They Called me Mayer July
I fell in love with this exhibit at the Jewish Museum. I believe in the act of rewriting History ourselves, and Mayer succeeds in giving us a look into how Jews lived than how they died. He was an adventurous young boy and in 1990 at the age of 73 started to paint from memory scenes and stories from his childhood. Of all the stories present in the exhibit The White Pajamas was the one that touched me the most.
The next time a baby boy was born, Yekhiel the Brunette followed the Rabbi’s instructions exactly. First, the Rabbi had given Yekhiel an amulet and told him to make the boy wear it all the time. The amulet would ward off evil spirits. Secondly, the child must always be dressed in white. Jews always bury their dead in white burial shrouds. The white clothes would fool the Angel of Death, the malakh hamoves, into thinking the boy was already dead, so he would not take him. This time the boy survived.When I left Opatow in 1934, the boy was eight years old. I was told that even as a teenager, the boy still wore the white pyjamas. He was dressed in white in 1942 when the Nazis expelled the Jews from Apt. The boy in white pyjamas perished with all the others.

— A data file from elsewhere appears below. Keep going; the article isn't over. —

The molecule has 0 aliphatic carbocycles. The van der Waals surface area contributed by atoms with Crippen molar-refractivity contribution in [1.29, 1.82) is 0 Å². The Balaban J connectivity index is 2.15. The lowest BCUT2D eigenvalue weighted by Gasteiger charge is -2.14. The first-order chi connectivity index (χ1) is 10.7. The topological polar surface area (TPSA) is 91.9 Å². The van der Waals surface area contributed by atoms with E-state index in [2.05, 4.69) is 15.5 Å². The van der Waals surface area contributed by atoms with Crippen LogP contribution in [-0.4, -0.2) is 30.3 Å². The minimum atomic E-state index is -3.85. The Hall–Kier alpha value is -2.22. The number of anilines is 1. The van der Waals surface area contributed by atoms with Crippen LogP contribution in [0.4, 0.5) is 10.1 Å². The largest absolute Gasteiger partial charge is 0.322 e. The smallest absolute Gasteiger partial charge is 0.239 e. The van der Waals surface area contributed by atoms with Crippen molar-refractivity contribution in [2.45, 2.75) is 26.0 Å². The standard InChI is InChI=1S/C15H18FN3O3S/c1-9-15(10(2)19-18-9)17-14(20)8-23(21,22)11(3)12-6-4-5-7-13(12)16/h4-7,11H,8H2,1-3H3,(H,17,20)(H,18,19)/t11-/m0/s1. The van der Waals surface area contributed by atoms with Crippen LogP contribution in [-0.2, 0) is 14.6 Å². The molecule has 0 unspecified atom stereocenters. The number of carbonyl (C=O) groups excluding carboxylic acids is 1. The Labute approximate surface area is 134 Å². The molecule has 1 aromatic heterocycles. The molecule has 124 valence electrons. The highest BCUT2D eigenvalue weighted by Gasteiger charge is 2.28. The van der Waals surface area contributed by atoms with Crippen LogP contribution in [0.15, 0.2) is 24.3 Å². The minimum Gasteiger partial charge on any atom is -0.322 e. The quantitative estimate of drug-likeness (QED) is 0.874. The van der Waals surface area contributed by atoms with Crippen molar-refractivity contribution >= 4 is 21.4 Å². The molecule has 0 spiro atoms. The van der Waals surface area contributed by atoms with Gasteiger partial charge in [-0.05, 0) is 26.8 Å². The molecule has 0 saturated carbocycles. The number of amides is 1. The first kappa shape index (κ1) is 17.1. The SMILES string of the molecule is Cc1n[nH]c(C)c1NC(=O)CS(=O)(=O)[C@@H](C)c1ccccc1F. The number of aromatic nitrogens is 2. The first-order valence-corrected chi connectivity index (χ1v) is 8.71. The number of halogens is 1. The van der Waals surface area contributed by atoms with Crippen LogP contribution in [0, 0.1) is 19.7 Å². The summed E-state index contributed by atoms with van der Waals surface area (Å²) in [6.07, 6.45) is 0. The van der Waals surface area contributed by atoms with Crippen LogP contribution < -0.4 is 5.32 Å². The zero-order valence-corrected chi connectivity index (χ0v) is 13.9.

All the exhibits up right now are great. There’s a short film from Yael Bartana also dealing with Poland and the relationship it’s had with Jews and other Europeans. The Danube Exodus: The Rippling Currents of the River is a video installation that allows for public choice and intervention on the way the story moves. It is from Hungarian filmmaker Peter Forgacs and follows three historical stories, one of Eastern European Jews fleeing Nazi persecution in 1939, the re-annexation of Bessarabia, and the occupation of Poland.
Last but not least there’s a tiny tiny exhibit of artists dealing with the holocaust in their work including Christian Boltanski, Anselm Kiefer, and George Segal, that’s really worth seeing.